##### Free Converter

Formular

[Value of ZGal] = [Value of cGal] / 1.0E+23

[Value of cGal] = [Value of ZGal] * 1.0E+23

##### cGal(centigal)

A centigal (cGal) is a unit of acceleration commonly used in geophysics and geodesy to measure gravitational acceleration or gravity field variations. The term "centigal" is derived from the prefix "centi-" meaning one-hundredth (1/100) and "gal" named in honor of the Italian scientist Galileo Galilei. One centigal (1 cGal) is equal to one-hundredth of a Gal (0.01 Gal), equivalent to 1/100th of 1 cm/s² or 0.01 cm/s² (0.0001 m/s²). It is a non-SI (International System of Units) unit but is commonly used for expressing small gravity field variations and gravitational anomalies on Earth.

##### zGal(zeptogal)

A zeptogal (zGal) is a unit of acceleration used to express very small gravitational or inertial acceleration values. It is derived from the unit of gal (Gal), named after the famous Italian physicist and astronomer Galileo Galilei, where 1 Gal is equal to 1 centimeter per second squared (1 cm/s²). A zeptogal is a submultiple of a gal based on the metric prefix 'zepto-', denoting a factor of 10 to the power of -21 with negative twenty-first power. So, 1 zGal is equal to 1 x 10^(-21) Gal, which translates to 1 x 10^(-23) meters per second squared (1 x 10^(-23) m/s²).

This unit is particularly useful in fields requiring high precision measurements of extremely small accelerations, such as microgravity research, geophysics, and studies of the Earth's crust movement.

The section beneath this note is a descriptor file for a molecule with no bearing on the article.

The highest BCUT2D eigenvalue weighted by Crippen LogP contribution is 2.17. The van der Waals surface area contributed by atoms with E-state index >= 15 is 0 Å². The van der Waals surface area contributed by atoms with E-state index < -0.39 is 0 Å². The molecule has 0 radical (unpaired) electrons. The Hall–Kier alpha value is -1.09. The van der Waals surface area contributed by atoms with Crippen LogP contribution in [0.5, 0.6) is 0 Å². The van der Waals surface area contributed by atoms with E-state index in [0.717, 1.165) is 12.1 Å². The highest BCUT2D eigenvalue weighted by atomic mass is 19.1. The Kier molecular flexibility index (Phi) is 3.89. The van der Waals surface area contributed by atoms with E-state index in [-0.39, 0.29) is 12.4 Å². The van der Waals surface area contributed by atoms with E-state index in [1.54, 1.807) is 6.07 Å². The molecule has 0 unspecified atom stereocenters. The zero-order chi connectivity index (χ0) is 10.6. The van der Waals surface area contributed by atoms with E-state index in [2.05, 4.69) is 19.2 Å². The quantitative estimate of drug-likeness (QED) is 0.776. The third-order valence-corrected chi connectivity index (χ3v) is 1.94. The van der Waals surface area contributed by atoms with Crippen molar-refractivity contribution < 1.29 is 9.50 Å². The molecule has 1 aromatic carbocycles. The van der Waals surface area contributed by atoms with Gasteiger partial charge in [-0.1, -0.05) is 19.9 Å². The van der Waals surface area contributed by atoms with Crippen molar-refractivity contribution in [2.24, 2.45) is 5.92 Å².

##### ZGal(zettagal)

A zettagal (ZGal) is a unit of acceleration used in the field of engineering, physics, and various scientific disciplines. It is a non-SI (International System of Units) unit and is derived from the gal (Gal), which is a unit of acceleration named after the famous physicist Galileo Galilei.

One zettagal is equal to 1 x 10^21 gals, where 1 gal is defined as 1 centimeter per second squared (cm/s²). This means that 1 ZGal is equal to 1 x 10^21 cm/s², or 1 x 10^19 meters per second squared (m/s²).

Zettagal, being an extremely large unit, is not commonly used in everyday scientific applications but is rather employed to express very large acceleration values, especially in astrophysics, cosmology, and particle physics.

##### cGal and ZGal Conversion Mapping Table

cGal | ZGal |
---|---|

1 | 1.000000E-23 |

2 | 2.000000E-23 |

3 | 3.000000E-23 |

4 | 4.000000E-23 |

5 | 5.000000E-23 |

6 | 6.000000E-23 |

7 | 7.000000E-23 |

8 | 8.000000E-23 |

9 | 9.000000E-23 |

10 | 1.000000E-22 |

20 | 2.000000E-22 |

25 | 2.500000E-22 |

50 | 5.000000E-22 |

100 | 1.000000E-21 |

200 | 2.000000E-21 |

250 | 2.500000E-21 |

500 | 5.000000E-21 |

1000 | 1.000000E-20 |

2000 | 2.000000E-20 |

2500 | 2.500000E-20 |

5000 | 5.000000E-20 |

10000 | 1.000000E-19 |

ZGal | cGal |
---|---|

1 | 1.000000E+23 |

2 | 2.000000E+23 |

3 | 3.000000E+23 |

4 | 4.000000E+23 |

5 | 5.000000E+23 |

6 | 6.000000E+23 |

7 | 7.000000E+23 |

8 | 8.000000E+23 |

9 | 9.000000E+23 |

10 | 1.000000E+24 |

20 | 2.000000E+24 |

25 | 2.500000E+24 |

50 | 5.000000E+24 |

100 | 1.000000E+25 |

200 | 2.000000E+25 |

250 | 2.500000E+25 |

500 | 5.000000E+25 |

1000 | 1.000000E+26 |

2000 | 2.000000E+26 |

2500 | 2.500000E+26 |

5000 | 5.000000E+26 |

10000 | 1.000000E+27 |